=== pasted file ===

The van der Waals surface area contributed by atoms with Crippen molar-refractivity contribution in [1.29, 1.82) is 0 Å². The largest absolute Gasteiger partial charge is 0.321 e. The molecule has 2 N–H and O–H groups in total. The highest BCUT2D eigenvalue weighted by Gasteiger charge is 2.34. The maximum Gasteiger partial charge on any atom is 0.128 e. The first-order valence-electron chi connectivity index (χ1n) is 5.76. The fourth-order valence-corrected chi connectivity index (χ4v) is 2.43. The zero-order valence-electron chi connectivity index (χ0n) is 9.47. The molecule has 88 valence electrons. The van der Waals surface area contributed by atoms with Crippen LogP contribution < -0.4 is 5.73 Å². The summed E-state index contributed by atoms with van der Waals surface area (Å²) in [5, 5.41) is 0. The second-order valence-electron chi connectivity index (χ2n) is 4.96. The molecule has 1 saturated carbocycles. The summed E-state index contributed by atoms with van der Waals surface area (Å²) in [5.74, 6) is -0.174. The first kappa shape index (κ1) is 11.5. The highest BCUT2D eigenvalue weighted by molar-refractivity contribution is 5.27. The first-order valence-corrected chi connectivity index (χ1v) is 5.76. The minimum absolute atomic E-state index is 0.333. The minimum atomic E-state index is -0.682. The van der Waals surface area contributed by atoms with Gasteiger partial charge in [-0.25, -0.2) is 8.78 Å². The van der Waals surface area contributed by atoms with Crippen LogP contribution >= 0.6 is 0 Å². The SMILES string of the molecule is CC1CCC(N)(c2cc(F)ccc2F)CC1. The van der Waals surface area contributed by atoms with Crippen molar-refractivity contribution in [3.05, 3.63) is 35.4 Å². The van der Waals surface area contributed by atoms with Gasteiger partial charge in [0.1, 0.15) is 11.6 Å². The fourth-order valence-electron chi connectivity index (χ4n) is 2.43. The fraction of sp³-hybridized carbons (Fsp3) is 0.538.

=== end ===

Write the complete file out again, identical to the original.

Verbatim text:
The van der Waals surface area contributed by atoms with Crippen molar-refractivity contribution in [1.29, 1.82) is 0 Å². The largest absolute Gasteiger partial charge is 0.321 e. The molecule has 2 N–H and O–H groups in total. The highest BCUT2D eigenvalue weighted by Gasteiger charge is 2.34. The maximum Gasteiger partial charge on any atom is 0.128 e. The first-order valence-electron chi connectivity index (χ1n) is 5.76. The fourth-order valence-corrected chi connectivity index (χ4v) is 2.43. The zero-order valence-electron chi connectivity index (χ0n) is 9.47. The molecule has 88 valence electrons. The van der Waals surface area contributed by atoms with Crippen LogP contribution < -0.4 is 5.73 Å². The summed E-state index contributed by atoms with van der Waals surface area (Å²) in [5, 5.41) is 0. The second-order valence-electron chi connectivity index (χ2n) is 4.96. The molecule has 1 saturated carbocycles. The summed E-state index contributed by atoms with van der Waals surface area (Å²) in [5.74, 6) is -0.174. The first kappa shape index (κ1) is 11.5. The highest BCUT2D eigenvalue weighted by molar-refractivity contribution is 5.27. The first-order valence-corrected chi connectivity index (χ1v) is 5.76. The minimum absolute atomic E-state index is 0.333. The minimum atomic E-state index is -0.682. The van der Waals surface area contributed by atoms with Gasteiger partial charge in [-0.25, -0.2) is 8.78 Å². The van der Waals surface area contributed by atoms with Crippen LogP contribution >= 0.6 is 0 Å². The SMILES string of the molecule is CC1CCC(N)(c2cc(F)ccc2F)CC1. The van der Waals surface area contributed by atoms with Crippen molar-refractivity contribution in [3.05, 3.63) is 35.4 Å². The van der Waals surface area contributed by atoms with Gasteiger partial charge in [0.1, 0.15) is 11.6 Å². The fourth-order valence-electron chi connectivity index (χ4n) is 2.43. The fraction of sp³-hybridized carbons (Fsp3) is 0.538.